The German government on Wednesday agreed to a draft law to grant citizenship to more descendants of Nazi victims.
If enacted, the law should fully close a loophole that led to many victims’ descendants being denied German citizenship, despite a long-standing policy of allowing descendants of persecuted Jews to reclaim citizenship.
Some were denied citizenship because their ancestors fled Germany and changed citizenship before Nazi Germany officially revoked their German citizenship. Others were denied because they were born before April 1, 1953, to a non-German father and a German mother in a gender-discriminating rule.
In 1941, the Nazi regime stripped citizenship from any German Jews living outside its borders, rendering Jewish refugees stateless and stranded. Jews inside the country were stripped of their rights and rendered state subjects.
Before this, many Jews and other victims of Nazi rule had their citizenship stripped of them individually by decree for political or racial reasons.
Enshrining a new rule
The government said the new law was largely symbolic but would set into law a change in rules adopted in 2019.
“This is not just about putting things right, it is about apologizing in profound shame,” said Interior Minister Horst Seehofer.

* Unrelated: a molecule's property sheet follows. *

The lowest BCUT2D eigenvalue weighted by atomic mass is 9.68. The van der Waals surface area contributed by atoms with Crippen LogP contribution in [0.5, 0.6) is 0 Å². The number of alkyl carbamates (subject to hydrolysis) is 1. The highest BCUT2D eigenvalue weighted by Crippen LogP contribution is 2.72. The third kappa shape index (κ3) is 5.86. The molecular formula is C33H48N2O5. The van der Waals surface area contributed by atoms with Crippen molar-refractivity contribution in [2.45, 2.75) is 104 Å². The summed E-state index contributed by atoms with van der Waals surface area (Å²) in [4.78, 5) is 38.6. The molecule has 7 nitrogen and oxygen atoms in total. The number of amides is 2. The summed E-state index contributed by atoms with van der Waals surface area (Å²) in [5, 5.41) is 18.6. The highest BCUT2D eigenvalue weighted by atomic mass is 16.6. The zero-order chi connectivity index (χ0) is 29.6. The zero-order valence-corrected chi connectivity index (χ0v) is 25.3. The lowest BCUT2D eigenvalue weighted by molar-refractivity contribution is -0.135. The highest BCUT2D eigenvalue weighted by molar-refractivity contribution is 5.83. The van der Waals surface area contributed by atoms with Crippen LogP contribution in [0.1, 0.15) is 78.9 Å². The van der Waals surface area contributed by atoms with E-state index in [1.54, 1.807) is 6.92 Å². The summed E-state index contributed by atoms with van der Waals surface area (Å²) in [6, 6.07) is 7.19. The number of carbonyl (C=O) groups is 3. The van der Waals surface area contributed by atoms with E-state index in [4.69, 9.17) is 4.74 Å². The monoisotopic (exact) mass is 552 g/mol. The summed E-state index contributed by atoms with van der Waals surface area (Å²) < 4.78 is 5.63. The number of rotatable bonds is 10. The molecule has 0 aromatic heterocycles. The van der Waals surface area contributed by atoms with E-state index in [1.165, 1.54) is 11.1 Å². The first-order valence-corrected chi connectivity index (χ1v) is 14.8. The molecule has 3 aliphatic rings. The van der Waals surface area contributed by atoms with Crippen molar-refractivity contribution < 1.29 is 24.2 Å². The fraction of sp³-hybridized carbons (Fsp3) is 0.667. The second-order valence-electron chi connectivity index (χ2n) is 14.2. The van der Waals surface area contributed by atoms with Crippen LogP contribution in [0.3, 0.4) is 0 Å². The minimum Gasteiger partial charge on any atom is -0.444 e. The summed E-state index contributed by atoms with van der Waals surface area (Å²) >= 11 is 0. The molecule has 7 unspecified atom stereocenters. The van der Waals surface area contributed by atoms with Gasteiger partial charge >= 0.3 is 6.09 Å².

“It is a huge fortune for our country if people want to become German, despite the fact that we took everything from their ancestors,” he said in a statement.
Interior Ministry spokesman Steve Alter said formalizing the 2019 rule change was a way of strengthening the legal position of beneficiaries and giving them “the value they deserved.”
‘Injustice cannot be undone’
The president of Germany’s Central Council of Jews, Josef Schuster, said: “During the Nazi era, countless German Jews were forced to flee or were expatriated. In addition, Jews were fundamentally excluded from acquiring German citizenship due to racist legislation. This injustice cannot be undone. But it is a gesture of decency if they and their descendants are given legal opportunities to regain German citizenship.”
His organization had campaigned for the law, saying that the previous decrees had been inadequate.
The loopholes were thrust into the spotlight recently, as many Britons lodged citizenship applications due to Brexit. Many of those based their claim on the Nazi persecution of their ancestors. Numbers rose from 43 such applications in 2015 to 1,506 in 2018, according to ministry figures.
Austria changed its rules in 2019, too, allowing the children, grandchildren and great-grandchildren of those who fled the Nazis to be renaturalized. It previously only allowed Holocaust survivors themselves to obtain Austrian citizenship.
aw/sms (AFP, epd, dpa)